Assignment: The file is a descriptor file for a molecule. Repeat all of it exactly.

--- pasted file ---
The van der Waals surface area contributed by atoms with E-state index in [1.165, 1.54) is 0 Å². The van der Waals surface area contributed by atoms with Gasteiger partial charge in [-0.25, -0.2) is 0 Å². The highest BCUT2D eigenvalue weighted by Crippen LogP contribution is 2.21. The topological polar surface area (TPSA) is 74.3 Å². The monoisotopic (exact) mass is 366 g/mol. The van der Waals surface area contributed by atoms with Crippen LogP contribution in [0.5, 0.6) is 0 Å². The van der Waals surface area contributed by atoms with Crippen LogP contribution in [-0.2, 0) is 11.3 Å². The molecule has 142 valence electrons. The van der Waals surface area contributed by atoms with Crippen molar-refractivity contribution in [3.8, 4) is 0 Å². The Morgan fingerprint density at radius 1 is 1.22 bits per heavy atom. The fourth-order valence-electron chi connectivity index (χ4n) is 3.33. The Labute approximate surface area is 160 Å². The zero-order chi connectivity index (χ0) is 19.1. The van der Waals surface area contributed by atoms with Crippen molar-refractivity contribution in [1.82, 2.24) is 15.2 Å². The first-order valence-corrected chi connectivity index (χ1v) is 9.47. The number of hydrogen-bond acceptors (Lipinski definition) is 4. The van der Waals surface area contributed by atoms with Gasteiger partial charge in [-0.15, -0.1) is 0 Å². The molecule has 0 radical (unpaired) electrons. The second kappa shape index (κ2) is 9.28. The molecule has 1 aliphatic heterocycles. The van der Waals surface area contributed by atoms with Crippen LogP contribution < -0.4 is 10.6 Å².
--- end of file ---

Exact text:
The van der Waals surface area contributed by atoms with E-state index in [1.165, 1.54) is 0 Å². The van der Waals surface area contributed by atoms with Gasteiger partial charge in [-0.25, -0.2) is 0 Å². The highest BCUT2D eigenvalue weighted by Crippen LogP contribution is 2.21. The topological polar surface area (TPSA) is 74.3 Å². The monoisotopic (exact) mass is 366 g/mol. The van der Waals surface area contributed by atoms with Crippen LogP contribution in [0.5, 0.6) is 0 Å². The van der Waals surface area contributed by atoms with Crippen LogP contribution in [-0.2, 0) is 11.3 Å². The molecule has 142 valence electrons. The van der Waals surface area contributed by atoms with Crippen molar-refractivity contribution in [3.8, 4) is 0 Å². The Morgan fingerprint density at radius 1 is 1.22 bits per heavy atom. The fourth-order valence-electron chi connectivity index (χ4n) is 3.33. The Labute approximate surface area is 160 Å². The zero-order chi connectivity index (χ0) is 19.1. The van der Waals surface area contributed by atoms with Crippen molar-refractivity contribution in [1.82, 2.24) is 15.2 Å². The first-order valence-corrected chi connectivity index (χ1v) is 9.47. The number of hydrogen-bond acceptors (Lipinski definition) is 4. The van der Waals surface area contributed by atoms with Gasteiger partial charge in [-0.15, -0.1) is 0 Å². The molecule has 0 radical (unpaired) electrons. The second kappa shape index (κ2) is 9.28. The molecule has 1 aliphatic heterocycles. The van der Waals surface area contributed by atoms with Crippen LogP contribution < -0.4 is 10.6 Å².